Tuesday, October 28, 2008
Pro or College?
We have been writing a lot lately about college and it's impact on developing future pro athletes. If the NCAA would increase the scholarship limits to 20 or more per team, then the decision to go pro or not would be limited to hardship cases and a strong majority of players would most definitely opt to go to college. That's the way it should be.
But right now, that's just not the case and high school players that get drafted have to make a choice. If the out of pocket college costs of $12,000 or more a year is too much for a family to handle and student loans are not an option, then a player may want to consider the pro option. If that is the case, we came across an article written several years ago by retired Director of Team One Showcases, Jeff Spelman that might help. The draft isn't until next June, but as the fall showcase circuits wind down, a lot of high school seniors have been ranked and have been told where they stand. Those players have a lot to ponder between now and June. Enjoy this article...It's dated, yet still holds true even in todays competitive recruiting environment.
College vs. Pro
By Jeff Spelman
For many "blue chip" high school baseball players the most difficult decision to make is not which college to attend.
Thousands of high school senior baseball players will be looking forward with great anticipation and hope to the Major League Amateur Free Agent Draft, held each June.Four or five seniors will become instant millionaires.Perhaps a hundred or so others will be very happy with the draft. All others will likely be disappointed because they were chosen late or not selected at all.
WHAT'S BEST FOR YOUR SON? Be realistic and look at the numbers. Pro teams thrive on players that think they will overcome the long odds against becoming a major league player. Actually only 5 to 6 percent of drafted players ever play a day in the major leagues And about 40 percent of the first round draft picks never make it either.
If your son chooses a pro career, he is a least significantly delaying if not giving up a college education. Questions to consider; What's a degree worth, and how far will he be behind his peers if he enters the work force four years after they do?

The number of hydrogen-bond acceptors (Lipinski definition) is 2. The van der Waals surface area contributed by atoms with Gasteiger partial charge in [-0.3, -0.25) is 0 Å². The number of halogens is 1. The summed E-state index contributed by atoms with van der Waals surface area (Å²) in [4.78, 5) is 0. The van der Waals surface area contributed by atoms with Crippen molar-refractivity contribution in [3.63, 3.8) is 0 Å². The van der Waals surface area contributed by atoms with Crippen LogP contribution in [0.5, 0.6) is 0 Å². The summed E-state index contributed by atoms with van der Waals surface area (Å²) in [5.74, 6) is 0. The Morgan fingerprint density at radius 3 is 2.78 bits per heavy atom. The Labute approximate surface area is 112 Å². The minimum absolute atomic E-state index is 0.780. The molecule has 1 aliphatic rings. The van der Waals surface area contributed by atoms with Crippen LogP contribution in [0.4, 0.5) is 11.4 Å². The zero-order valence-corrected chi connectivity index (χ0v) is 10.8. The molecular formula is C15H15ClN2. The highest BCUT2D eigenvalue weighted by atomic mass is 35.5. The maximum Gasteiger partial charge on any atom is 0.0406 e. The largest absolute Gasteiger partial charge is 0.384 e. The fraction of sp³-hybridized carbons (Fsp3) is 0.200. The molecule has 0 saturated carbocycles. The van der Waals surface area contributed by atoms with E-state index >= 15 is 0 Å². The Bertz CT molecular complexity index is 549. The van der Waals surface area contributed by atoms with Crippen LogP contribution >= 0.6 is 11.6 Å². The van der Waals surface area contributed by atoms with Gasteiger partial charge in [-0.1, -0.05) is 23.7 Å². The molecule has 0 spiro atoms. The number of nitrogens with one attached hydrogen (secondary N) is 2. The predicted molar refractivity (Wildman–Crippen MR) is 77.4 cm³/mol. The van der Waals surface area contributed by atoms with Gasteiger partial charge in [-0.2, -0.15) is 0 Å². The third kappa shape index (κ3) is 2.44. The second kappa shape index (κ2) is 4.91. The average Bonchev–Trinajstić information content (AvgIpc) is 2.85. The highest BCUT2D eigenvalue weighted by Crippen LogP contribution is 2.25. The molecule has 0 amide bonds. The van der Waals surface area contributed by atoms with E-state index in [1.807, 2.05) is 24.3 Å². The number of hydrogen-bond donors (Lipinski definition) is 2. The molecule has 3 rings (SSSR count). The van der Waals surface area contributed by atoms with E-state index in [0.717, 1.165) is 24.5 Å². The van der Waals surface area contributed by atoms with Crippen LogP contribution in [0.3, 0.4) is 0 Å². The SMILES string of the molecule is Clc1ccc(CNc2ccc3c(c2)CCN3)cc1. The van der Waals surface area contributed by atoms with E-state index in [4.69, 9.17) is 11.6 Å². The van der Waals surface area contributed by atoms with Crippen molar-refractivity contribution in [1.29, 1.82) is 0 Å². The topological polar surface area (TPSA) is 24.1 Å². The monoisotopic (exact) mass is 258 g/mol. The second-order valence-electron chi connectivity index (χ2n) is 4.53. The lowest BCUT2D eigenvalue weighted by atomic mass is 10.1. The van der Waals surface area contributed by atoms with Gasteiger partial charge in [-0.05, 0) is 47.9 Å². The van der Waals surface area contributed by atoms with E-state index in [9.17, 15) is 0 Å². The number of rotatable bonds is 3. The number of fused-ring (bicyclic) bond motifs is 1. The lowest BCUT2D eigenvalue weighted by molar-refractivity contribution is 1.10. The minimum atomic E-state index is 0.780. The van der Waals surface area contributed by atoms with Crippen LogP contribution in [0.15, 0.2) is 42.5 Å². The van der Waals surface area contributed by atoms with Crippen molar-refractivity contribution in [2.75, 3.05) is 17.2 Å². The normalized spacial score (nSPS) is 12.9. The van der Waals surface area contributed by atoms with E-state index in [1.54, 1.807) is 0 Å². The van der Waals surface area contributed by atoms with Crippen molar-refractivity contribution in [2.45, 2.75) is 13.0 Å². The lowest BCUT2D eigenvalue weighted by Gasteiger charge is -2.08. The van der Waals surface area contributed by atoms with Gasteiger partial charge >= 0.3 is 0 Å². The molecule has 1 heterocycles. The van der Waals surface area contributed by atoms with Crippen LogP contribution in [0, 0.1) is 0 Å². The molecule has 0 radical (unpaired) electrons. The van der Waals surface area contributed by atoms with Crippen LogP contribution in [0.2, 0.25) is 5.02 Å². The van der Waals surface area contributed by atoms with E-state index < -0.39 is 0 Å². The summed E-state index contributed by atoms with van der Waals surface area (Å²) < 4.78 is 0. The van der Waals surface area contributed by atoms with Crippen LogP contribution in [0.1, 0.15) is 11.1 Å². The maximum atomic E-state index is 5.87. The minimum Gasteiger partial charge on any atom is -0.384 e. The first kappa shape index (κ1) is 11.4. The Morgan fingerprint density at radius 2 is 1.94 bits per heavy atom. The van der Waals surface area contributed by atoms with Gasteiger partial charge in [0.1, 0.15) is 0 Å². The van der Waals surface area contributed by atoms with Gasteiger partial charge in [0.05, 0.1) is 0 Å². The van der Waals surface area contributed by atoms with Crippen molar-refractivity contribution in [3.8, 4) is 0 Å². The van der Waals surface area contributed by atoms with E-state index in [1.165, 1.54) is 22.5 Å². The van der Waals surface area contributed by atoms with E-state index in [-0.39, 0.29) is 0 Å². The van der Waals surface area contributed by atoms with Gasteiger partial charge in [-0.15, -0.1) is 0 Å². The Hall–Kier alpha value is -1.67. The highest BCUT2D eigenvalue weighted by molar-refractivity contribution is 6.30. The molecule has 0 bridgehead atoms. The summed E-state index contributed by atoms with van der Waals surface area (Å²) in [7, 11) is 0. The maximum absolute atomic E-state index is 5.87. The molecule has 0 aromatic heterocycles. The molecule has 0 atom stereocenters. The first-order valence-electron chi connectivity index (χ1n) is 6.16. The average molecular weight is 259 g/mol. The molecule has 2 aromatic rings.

If a high school player signs a bonus of $100,000 (roughly third round money), how long will it last? Uncle Sam claims 31%, for taxes, leaving your son with $69,000. He may use $10,000 for a down payment on a car. That leaves $59,000. His minor league salary will be about $850 per month - during the six month season only. So if he wants to live on $20,000 a year, he'll have to use his bonus money. At that rate, he'll use it up in four or five years. By then, he'll be out of baseball, still be making $15,000 a year in the minors, or possibly be in the Major Leagues.
On the other hand, major league teams do offer players entry into professional baseball at a younger age, which can translate into earlier higher earnings and additional benefits. And although many college coaches disagree, Major League Baseball says the best instructors in the world are available to your son.
WHEN DEALING WITH SCOUTS, always be honest and consistent. But remember, you do not have to give them direct answers to all of their questions. For example, scouts commonly ask if your son wants to sign out of high school and how much money it would take to sign him. Don't give a range or a figure. Many parents simply respond, "My son would definitely be interested in signing, if it's the right offer."
Teams not only draft for talent but also for signability. If you do not want your son to sign a pro contract, out of high school and you let the pro scouts know that, then be prepared for the fact that he probably won't be drafted at all. Players who have signed scholarships with to top academic universities often go undrafted or get chosen later than expected because teams are worried about their signability.
If your son may be a high draft pick, you'll notice large numbers of scouts at his games late in the high school season, and a major league team's top scouts - regional supervisors, cross checkers, and even scouting directors - will attend.
AS A PARENT OF A POTENTIAL draft pick, try to keep your son from being distracted by all the hype. The only way he can enhance his draft status is by performing well on the field -- and distractions can hurt his performance.
Prepare your son emotionally for what might happen in the draft. It's nice to dream, but you and your son need to be realistic.
Always consider not taking a team's first offer. Many players earn more by holding out a week than they would have earned in a whole season had they taken the first offer. However, this strategy may have diminishing returns if the hold out lasts too long.
Deciding between college and an immediate pro career can be a difficult decision. There's no magic formula. Look at all of your son's options, which may include a couple of years of college first, then discuss them with him.
And enjoy the attention your son receives. It's a "once in a lifetime" experience. So be sure you are prepared.